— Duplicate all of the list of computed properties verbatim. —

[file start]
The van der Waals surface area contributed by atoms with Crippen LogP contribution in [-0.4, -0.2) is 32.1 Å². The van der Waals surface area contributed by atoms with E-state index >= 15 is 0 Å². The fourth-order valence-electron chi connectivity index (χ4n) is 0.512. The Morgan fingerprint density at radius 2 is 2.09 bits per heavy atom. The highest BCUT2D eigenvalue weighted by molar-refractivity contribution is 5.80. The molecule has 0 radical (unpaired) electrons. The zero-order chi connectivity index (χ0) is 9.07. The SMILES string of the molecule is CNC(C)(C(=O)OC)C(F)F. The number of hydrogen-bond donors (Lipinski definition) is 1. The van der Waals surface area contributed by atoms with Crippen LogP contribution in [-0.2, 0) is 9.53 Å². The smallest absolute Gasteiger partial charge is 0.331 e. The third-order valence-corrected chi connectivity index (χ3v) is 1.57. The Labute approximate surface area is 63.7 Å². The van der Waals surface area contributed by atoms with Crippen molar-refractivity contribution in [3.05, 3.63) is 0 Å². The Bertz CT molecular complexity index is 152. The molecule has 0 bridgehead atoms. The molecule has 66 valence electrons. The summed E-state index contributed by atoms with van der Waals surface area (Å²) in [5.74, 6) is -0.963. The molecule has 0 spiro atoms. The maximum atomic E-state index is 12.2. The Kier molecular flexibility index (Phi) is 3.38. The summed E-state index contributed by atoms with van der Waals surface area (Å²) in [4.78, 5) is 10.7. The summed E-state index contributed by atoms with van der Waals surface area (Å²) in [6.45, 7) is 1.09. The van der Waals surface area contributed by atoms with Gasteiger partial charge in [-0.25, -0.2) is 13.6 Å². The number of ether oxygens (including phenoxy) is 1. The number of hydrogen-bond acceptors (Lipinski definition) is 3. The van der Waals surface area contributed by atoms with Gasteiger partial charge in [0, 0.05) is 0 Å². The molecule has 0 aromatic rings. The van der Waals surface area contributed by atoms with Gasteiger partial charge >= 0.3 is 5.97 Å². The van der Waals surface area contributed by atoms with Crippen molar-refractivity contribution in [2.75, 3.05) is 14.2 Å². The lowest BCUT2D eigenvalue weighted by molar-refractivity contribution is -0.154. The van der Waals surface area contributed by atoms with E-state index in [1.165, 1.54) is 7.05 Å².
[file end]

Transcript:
The van der Waals surface area contributed by atoms with Crippen LogP contribution in [-0.4, -0.2) is 32.1 Å². The van der Waals surface area contributed by atoms with E-state index >= 15 is 0 Å². The fourth-order valence-electron chi connectivity index (χ4n) is 0.512. The Morgan fingerprint density at radius 2 is 2.09 bits per heavy atom. The highest BCUT2D eigenvalue weighted by molar-refractivity contribution is 5.80. The molecule has 0 radical (unpaired) electrons. The zero-order chi connectivity index (χ0) is 9.07. The SMILES string of the molecule is CNC(C)(C(=O)OC)C(F)F. The number of hydrogen-bond donors (Lipinski definition) is 1. The van der Waals surface area contributed by atoms with Crippen LogP contribution in [-0.2, 0) is 9.53 Å². The smallest absolute Gasteiger partial charge is 0.331 e. The third-order valence-corrected chi connectivity index (χ3v) is 1.57. The Labute approximate surface area is 63.7 Å². The van der Waals surface area contributed by atoms with Crippen molar-refractivity contribution in [3.05, 3.63) is 0 Å². The Bertz CT molecular complexity index is 152. The molecule has 0 bridgehead atoms. The molecule has 66 valence electrons. The summed E-state index contributed by atoms with van der Waals surface area (Å²) in [5.74, 6) is -0.963. The molecule has 0 spiro atoms. The maximum atomic E-state index is 12.2. The Kier molecular flexibility index (Phi) is 3.38. The summed E-state index contributed by atoms with van der Waals surface area (Å²) in [4.78, 5) is 10.7. The summed E-state index contributed by atoms with van der Waals surface area (Å²) in [6.45, 7) is 1.09. The van der Waals surface area contributed by atoms with Gasteiger partial charge in [-0.25, -0.2) is 13.6 Å². The number of ether oxygens (including phenoxy) is 1. The number of hydrogen-bond acceptors (Lipinski definition) is 3. The van der Waals surface area contributed by atoms with Gasteiger partial charge in [0, 0.05) is 0 Å². The molecule has 0 aromatic rings. The van der Waals surface area contributed by atoms with Gasteiger partial charge >= 0.3 is 5.97 Å². The van der Waals surface area contributed by atoms with Crippen molar-refractivity contribution in [2.75, 3.05) is 14.2 Å². The lowest BCUT2D eigenvalue weighted by molar-refractivity contribution is -0.154. The van der Waals surface area contributed by atoms with E-state index in [1.165, 1.54) is 7.05 Å².